West Branch Rescue Mission

by Carl Strang

(Note: This is a cross posting from the Observe Your Preserve website, a reference for all the forest preserves in DuPage County, their ecosystems and organisms, natural and cultural history).

The Forest Preserve District currently is engaged in a 350-acre wetland and prairie restoration project at West Branch Forest Preserve. Section by section, a mile-long stretch of the West Branch of the DuPage River is being diverted into a temporary channel while the main reach of the stream is improved: the unhealthy vertical banks receive a gentler profile, root logs are jammed into the outside bends to stabilize them, and riffles and pools are created to diversify the habitat and maximize the number of species that can live there.

A temporary dam sends the river into its temporary channel.

A temporary dam sends the river into its temporary channel.

The temporary channel is lined with plastic to prevent erosion.

The temporary channel is lined with plastic to prevent erosion.

The completed restoration of the channel above the dam.

The completed restoration of the channel above the dam.

October 4 was devoted to a search and rescue mission. The first reach of the stream was complete, and a dam blocked the next section, the bypass ushering the water over a plastic lining that prevented erosion and soil loss. With the water drained from the corresponding part of river channel, fishes and mussels had become stranded in shallow pools, and these needed rescuing before that part of the river improvement could proceed.

Forest Preserve District natural resources staff, along with volunteers and county staff, waded in and transferred the mussels, bucketsful of them. Four native species, identified with such colorful names as white heelsplitter, fatmucket, plain pocketbook and giant floater, got a ride into their new digs upstream.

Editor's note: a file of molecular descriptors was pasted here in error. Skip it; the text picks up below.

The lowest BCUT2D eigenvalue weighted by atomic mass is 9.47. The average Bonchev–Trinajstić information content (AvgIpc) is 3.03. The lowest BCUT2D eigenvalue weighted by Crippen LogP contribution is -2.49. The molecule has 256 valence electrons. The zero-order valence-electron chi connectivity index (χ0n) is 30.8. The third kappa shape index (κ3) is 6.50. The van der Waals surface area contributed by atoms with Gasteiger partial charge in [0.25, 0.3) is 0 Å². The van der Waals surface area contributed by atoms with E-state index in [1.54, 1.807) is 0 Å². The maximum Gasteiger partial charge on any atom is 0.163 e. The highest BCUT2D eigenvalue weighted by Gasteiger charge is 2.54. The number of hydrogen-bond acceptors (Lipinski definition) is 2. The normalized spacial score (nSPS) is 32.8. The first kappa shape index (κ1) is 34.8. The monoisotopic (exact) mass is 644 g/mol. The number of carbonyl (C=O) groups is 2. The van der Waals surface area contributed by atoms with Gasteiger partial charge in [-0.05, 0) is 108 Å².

Sorting mussels

Sorting mussels

A richer past was revealed by the empty shells of additional species whose larval hosts had gone locally extinct (newly hatched mussels attach to the gills of fishes and live a temporary parasitic life). Stream improvement projects like this offer hope of a return to this past diversity. As for the fishes, a backpack electric shocker facilitated the netting of more than 10 kinds of them. The bass and crappies, shiners and chubs, bullheads, suckers, and sunfish temporarily resided in buckets with oxygen bubblers before being carried back to the main flowage.

The backpack shocker is flanked by netters.

The backpack shocker is flanked by netters.

Shocked fish float to the surface and are caught.

Shocked fish float to the surface and are caught.

Some of the rescued fishes.

Some of the rescued fishes.

The stream channel improvement is scheduled to be completed this year, with a large acreage of associated new wetlands and prairies on either side due to be built in 2014.

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